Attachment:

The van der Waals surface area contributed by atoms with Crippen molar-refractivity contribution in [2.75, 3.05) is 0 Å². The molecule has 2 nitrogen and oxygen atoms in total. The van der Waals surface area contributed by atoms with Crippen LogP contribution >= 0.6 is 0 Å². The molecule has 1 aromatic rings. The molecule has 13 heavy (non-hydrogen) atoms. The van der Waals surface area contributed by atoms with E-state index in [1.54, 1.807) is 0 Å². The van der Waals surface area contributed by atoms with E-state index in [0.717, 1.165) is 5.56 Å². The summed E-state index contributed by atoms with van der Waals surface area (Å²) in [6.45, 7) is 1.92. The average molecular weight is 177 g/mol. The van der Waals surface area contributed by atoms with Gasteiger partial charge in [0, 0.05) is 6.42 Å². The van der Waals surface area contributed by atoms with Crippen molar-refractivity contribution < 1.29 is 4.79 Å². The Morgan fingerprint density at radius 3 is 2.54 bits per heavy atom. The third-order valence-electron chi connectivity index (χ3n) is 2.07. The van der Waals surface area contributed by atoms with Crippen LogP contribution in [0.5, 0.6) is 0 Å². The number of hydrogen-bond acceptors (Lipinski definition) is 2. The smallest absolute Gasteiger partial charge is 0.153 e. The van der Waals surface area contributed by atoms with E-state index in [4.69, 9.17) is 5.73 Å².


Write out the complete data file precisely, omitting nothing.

The van der Waals surface area contributed by atoms with Crippen molar-refractivity contribution in [2.75, 3.05) is 0 Å². The molecule has 2 nitrogen and oxygen atoms in total. The van der Waals surface area contributed by atoms with Crippen LogP contribution >= 0.6 is 0 Å². The molecule has 1 aromatic rings. The molecule has 13 heavy (non-hydrogen) atoms. The van der Waals surface area contributed by atoms with E-state index in [1.54, 1.807) is 0 Å². The van der Waals surface area contributed by atoms with E-state index in [0.717, 1.165) is 5.56 Å². The summed E-state index contributed by atoms with van der Waals surface area (Å²) in [6.45, 7) is 1.92. The average molecular weight is 177 g/mol. The van der Waals surface area contributed by atoms with Gasteiger partial charge in [0, 0.05) is 6.42 Å². The van der Waals surface area contributed by atoms with Crippen molar-refractivity contribution < 1.29 is 4.79 Å². The Morgan fingerprint density at radius 3 is 2.54 bits per heavy atom. The third-order valence-electron chi connectivity index (χ3n) is 2.07. The van der Waals surface area contributed by atoms with Crippen LogP contribution in [0.5, 0.6) is 0 Å². The number of hydrogen-bond acceptors (Lipinski definition) is 2. The smallest absolute Gasteiger partial charge is 0.153 e. The van der Waals surface area contributed by atoms with E-state index in [4.69, 9.17) is 5.73 Å².